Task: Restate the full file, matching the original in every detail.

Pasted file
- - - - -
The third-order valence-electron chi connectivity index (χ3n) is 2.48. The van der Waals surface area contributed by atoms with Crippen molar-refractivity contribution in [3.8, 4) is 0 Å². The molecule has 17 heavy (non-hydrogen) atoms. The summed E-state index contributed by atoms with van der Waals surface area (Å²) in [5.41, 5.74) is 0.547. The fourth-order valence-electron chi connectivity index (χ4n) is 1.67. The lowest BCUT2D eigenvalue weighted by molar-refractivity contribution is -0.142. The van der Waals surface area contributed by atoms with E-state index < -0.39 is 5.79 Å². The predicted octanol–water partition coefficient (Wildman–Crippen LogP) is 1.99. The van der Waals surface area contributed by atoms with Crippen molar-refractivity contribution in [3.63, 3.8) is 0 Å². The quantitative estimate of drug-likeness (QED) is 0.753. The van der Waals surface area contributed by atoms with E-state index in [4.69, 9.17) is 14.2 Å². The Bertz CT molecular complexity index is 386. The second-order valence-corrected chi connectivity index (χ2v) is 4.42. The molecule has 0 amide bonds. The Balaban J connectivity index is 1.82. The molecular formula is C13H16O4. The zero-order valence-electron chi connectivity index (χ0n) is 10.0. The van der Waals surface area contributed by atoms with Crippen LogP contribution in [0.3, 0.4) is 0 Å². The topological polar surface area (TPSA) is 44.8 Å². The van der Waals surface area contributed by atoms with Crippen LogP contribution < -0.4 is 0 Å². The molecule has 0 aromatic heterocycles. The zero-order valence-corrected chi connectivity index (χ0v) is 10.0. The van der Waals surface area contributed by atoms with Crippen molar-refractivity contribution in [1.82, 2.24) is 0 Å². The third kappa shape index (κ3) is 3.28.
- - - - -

The third-order valence-electron chi connectivity index (χ3n) is 2.48. The van der Waals surface area contributed by atoms with Crippen molar-refractivity contribution in [3.8, 4) is 0 Å². The molecule has 17 heavy (non-hydrogen) atoms. The summed E-state index contributed by atoms with van der Waals surface area (Å²) in [5.41, 5.74) is 0.547. The fourth-order valence-electron chi connectivity index (χ4n) is 1.67. The lowest BCUT2D eigenvalue weighted by molar-refractivity contribution is -0.142. The van der Waals surface area contributed by atoms with E-state index < -0.39 is 5.79 Å². The predicted octanol–water partition coefficient (Wildman–Crippen LogP) is 1.99. The van der Waals surface area contributed by atoms with Crippen molar-refractivity contribution in [3.63, 3.8) is 0 Å². The quantitative estimate of drug-likeness (QED) is 0.753. The van der Waals surface area contributed by atoms with E-state index in [4.69, 9.17) is 14.2 Å². The Bertz CT molecular complexity index is 386. The second-order valence-corrected chi connectivity index (χ2v) is 4.42. The molecule has 0 amide bonds. The Balaban J connectivity index is 1.82. The molecular formula is C13H16O4. The zero-order valence-electron chi connectivity index (χ0n) is 10.0. The van der Waals surface area contributed by atoms with Crippen LogP contribution in [0.3, 0.4) is 0 Å². The topological polar surface area (TPSA) is 44.8 Å². The van der Waals surface area contributed by atoms with Crippen LogP contribution < -0.4 is 0 Å². The molecule has 0 aromatic heterocycles. The zero-order valence-corrected chi connectivity index (χ0v) is 10.0. The van der Waals surface area contributed by atoms with Crippen molar-refractivity contribution in [1.82, 2.24) is 0 Å². The third kappa shape index (κ3) is 3.28.